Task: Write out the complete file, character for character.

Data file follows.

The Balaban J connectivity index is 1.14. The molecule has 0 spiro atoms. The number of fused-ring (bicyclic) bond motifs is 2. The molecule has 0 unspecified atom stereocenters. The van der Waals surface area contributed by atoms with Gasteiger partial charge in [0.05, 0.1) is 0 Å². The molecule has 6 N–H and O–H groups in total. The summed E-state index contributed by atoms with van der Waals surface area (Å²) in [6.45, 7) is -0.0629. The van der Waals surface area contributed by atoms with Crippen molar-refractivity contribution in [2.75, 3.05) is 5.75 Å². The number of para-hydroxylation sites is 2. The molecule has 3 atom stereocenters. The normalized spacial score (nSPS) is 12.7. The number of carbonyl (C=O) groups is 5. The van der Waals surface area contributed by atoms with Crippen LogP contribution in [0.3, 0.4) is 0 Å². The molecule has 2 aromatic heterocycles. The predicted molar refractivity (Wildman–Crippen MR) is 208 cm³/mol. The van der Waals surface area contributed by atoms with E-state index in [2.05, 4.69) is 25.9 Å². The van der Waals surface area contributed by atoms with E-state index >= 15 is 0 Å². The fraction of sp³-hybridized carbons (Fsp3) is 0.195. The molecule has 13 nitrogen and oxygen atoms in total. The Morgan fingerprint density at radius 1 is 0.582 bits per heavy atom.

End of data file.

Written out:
The Balaban J connectivity index is 1.14. The molecule has 0 spiro atoms. The number of fused-ring (bicyclic) bond motifs is 2. The molecule has 0 unspecified atom stereocenters. The van der Waals surface area contributed by atoms with Gasteiger partial charge in [0.05, 0.1) is 0 Å². The molecule has 6 N–H and O–H groups in total. The summed E-state index contributed by atoms with van der Waals surface area (Å²) in [6.45, 7) is -0.0629. The van der Waals surface area contributed by atoms with Crippen molar-refractivity contribution in [2.75, 3.05) is 5.75 Å². The number of para-hydroxylation sites is 2. The molecule has 3 atom stereocenters. The normalized spacial score (nSPS) is 12.7. The number of carbonyl (C=O) groups is 5. The van der Waals surface area contributed by atoms with Crippen LogP contribution in [0.3, 0.4) is 0 Å². The molecule has 2 aromatic heterocycles. The predicted molar refractivity (Wildman–Crippen MR) is 208 cm³/mol. The van der Waals surface area contributed by atoms with E-state index in [2.05, 4.69) is 25.9 Å². The van der Waals surface area contributed by atoms with E-state index >= 15 is 0 Å². The fraction of sp³-hybridized carbons (Fsp3) is 0.195. The molecule has 13 nitrogen and oxygen atoms in total. The Morgan fingerprint density at radius 1 is 0.582 bits per heavy atom.